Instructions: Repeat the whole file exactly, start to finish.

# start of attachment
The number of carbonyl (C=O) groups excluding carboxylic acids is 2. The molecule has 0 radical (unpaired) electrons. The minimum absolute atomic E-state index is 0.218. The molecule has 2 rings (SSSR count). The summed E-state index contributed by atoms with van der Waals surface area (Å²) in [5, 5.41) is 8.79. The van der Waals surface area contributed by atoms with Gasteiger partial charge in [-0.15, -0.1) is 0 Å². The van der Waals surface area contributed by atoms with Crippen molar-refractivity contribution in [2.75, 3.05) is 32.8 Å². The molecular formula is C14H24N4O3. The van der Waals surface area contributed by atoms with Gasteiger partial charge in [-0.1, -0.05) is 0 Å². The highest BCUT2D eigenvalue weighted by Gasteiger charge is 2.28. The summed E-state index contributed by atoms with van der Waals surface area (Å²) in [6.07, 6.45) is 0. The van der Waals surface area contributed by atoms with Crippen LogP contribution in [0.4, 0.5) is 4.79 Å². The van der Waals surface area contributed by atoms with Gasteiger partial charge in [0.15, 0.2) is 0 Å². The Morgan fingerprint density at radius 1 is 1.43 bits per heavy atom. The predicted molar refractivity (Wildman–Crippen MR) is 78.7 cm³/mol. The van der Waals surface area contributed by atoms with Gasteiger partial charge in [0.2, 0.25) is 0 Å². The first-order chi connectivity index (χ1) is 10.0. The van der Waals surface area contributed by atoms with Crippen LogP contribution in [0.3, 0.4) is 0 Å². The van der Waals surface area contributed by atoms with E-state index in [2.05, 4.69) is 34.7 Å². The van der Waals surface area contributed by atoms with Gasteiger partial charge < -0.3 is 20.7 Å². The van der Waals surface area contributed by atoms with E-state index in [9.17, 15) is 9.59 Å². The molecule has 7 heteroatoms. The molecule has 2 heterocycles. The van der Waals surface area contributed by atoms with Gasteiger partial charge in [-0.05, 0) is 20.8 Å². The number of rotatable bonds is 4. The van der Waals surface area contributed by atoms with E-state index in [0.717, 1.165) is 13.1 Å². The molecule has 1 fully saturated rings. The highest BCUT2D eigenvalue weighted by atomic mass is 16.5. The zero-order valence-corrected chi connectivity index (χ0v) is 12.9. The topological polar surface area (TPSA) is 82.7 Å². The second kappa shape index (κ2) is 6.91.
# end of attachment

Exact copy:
The number of carbonyl (C=O) groups excluding carboxylic acids is 2. The molecule has 0 radical (unpaired) electrons. The minimum absolute atomic E-state index is 0.218. The molecule has 2 rings (SSSR count). The summed E-state index contributed by atoms with van der Waals surface area (Å²) in [5, 5.41) is 8.79. The van der Waals surface area contributed by atoms with Gasteiger partial charge in [-0.15, -0.1) is 0 Å². The van der Waals surface area contributed by atoms with Crippen molar-refractivity contribution in [2.75, 3.05) is 32.8 Å². The molecular formula is C14H24N4O3. The van der Waals surface area contributed by atoms with Gasteiger partial charge in [-0.1, -0.05) is 0 Å². The highest BCUT2D eigenvalue weighted by Gasteiger charge is 2.28. The summed E-state index contributed by atoms with van der Waals surface area (Å²) in [6.07, 6.45) is 0. The van der Waals surface area contributed by atoms with Crippen LogP contribution in [0.4, 0.5) is 4.79 Å². The van der Waals surface area contributed by atoms with Gasteiger partial charge in [0.15, 0.2) is 0 Å². The Morgan fingerprint density at radius 1 is 1.43 bits per heavy atom. The predicted molar refractivity (Wildman–Crippen MR) is 78.7 cm³/mol. The van der Waals surface area contributed by atoms with Gasteiger partial charge in [0.2, 0.25) is 0 Å². The first-order chi connectivity index (χ1) is 10.0. The van der Waals surface area contributed by atoms with Crippen LogP contribution in [0.3, 0.4) is 0 Å². The van der Waals surface area contributed by atoms with E-state index in [2.05, 4.69) is 34.7 Å². The van der Waals surface area contributed by atoms with Gasteiger partial charge < -0.3 is 20.7 Å². The van der Waals surface area contributed by atoms with E-state index in [9.17, 15) is 9.59 Å². The molecule has 7 heteroatoms. The molecule has 2 heterocycles. The van der Waals surface area contributed by atoms with Gasteiger partial charge in [-0.05, 0) is 20.8 Å². The number of rotatable bonds is 4. The van der Waals surface area contributed by atoms with E-state index in [0.717, 1.165) is 13.1 Å². The molecule has 1 fully saturated rings. The highest BCUT2D eigenvalue weighted by atomic mass is 16.5. The zero-order valence-corrected chi connectivity index (χ0v) is 12.9. The topological polar surface area (TPSA) is 82.7 Å². The second kappa shape index (κ2) is 6.91.